Like what happened in the story, no matter how people try to change their lives, they end up where they are supposed to be. There may be free-will, but the gods’ power exceeds that. Coincidences happen and things are repeated because they have a reason.
Work Cited
Sophocles. Sophocles: The Complete Plays. Trans. Paul Roche. New York: Signet Classic, 2001.

Love Thy Nails

Saturday, March 03, 2012

"Nail polish is the new lipstick." -- This saying has been going around since last year, and I believe that whoever said that is absolutely right. I, for one, would rather splurge on cute nail accessories and enamels than lipstick because the shades and colors are easier to pull off. From color blocking to animal prints, one can sport the season's latest trend with their nails.

I have started painting my nails when I entered college - that was about three years ago, because colored nails were not allowed in my high school. Doing my own manicure became a habit and a way of relieving stress. My friends would sometimes ask where I got my nails done / where I bought my polish.

my nail polish collection
My mother and sisters love getting their nails done too, so we have a lot of colors at home. We tried out a lot of brands, both local and foreign, and my favorite would have to be the ones from The Face Shop, China Glaze, and OPI. ☺ They're not sticky and the consistency is just right. The brush glides through my nails easily, and it dries fast upon application. The polish in the bottle does not thicken too. ♥ I prefer wearing darker shades on my tips and toes because they make a good contrast on my light skin. Lighter polish shades look good on long nails.

Later on, I tried taking my manicuring hobby to a different level. There are lots of ways to design nails. There are even stores that offer digital nail art, using a printer to paint any design on your digits. I don't have the leisure time to go to the nail spa salon every so often, so I tried doing my own nail art. I experimented with glitters, stickers, and tiny rhinestones. I get inspiration from anything under the sun.  Sometimes my nail designs don't end up the way I want it because it takes a lot of time and practice. Watching tutorials on YouTube helps too. ☺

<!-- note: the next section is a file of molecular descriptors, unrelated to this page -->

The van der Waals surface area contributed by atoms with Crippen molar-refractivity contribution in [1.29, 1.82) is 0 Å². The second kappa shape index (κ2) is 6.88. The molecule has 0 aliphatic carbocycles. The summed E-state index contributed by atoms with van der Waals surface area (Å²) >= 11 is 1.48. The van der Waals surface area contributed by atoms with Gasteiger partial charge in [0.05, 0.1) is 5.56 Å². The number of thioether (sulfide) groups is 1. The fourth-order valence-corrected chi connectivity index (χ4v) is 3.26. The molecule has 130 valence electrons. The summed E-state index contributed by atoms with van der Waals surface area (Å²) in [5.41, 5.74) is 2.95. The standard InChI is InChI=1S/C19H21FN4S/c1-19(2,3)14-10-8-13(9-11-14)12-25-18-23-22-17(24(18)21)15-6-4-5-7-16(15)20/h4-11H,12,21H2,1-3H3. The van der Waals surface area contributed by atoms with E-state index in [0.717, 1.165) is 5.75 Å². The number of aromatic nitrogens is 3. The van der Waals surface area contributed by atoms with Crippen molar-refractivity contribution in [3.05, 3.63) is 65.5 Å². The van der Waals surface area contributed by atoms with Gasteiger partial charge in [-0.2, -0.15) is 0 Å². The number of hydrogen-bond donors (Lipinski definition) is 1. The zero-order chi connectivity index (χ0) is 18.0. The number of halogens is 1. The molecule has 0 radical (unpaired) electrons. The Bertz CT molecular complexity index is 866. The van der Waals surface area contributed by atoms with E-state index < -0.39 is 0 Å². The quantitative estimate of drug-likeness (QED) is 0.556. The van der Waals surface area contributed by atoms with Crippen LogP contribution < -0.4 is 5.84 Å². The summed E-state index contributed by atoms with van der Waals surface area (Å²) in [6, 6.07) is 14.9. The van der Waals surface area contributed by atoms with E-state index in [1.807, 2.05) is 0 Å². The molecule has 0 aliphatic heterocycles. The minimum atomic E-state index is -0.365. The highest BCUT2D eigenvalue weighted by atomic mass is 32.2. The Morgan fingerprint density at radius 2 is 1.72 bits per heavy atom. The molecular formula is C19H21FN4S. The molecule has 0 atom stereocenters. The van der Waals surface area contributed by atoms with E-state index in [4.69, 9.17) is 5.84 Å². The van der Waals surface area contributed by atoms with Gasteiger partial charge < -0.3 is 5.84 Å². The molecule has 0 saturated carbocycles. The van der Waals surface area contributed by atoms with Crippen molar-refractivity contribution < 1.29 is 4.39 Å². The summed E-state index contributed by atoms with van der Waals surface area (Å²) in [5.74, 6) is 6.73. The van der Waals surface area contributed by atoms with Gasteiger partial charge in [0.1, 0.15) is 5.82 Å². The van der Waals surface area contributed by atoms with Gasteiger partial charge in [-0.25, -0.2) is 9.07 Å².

my nail art kit ♥
Nail art accessories, stamps, brushes, and pens can be bought in nail specialty stores. I've seen a lot of them in bazaars, and I think there's also one in Harrison Plaza. They usually sell imported products from Korea and Japan. I've been wanting to get my hands on a brush, but haven't had the time to really look for one. I get most of my stuff from The Face Shop. Aside from having a wide variety of shades and colors, they sell dotting pens and stickers too! They also have the tape for attaining the perfect french tips. ☺ They are cheap and relatively easy to find. I bought my nail art beads set from Fully Booked (Eastwood branch) for P63.00. I'm sure they are also available in other beauty and accessory stores, like Etude House or PinkBox.

If you're not sure about the whole nail art thing, it's always easy to invest on classic shades of nail polish because they're very affordable and chic. Or if you prefer to be simple but still well groomed, you can try colorless or nude shades - very elegant and timeless. Whatever your taste might be, there's always a design/color fit for your style.

some nail art designs I did, posted on my Instagram ☺
 - Christmas Lights - Newspaper Print - Halloween (Crackle Glaze) - Strawberry -

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A Glimpse of Singapore

Thursday, March 01, 2012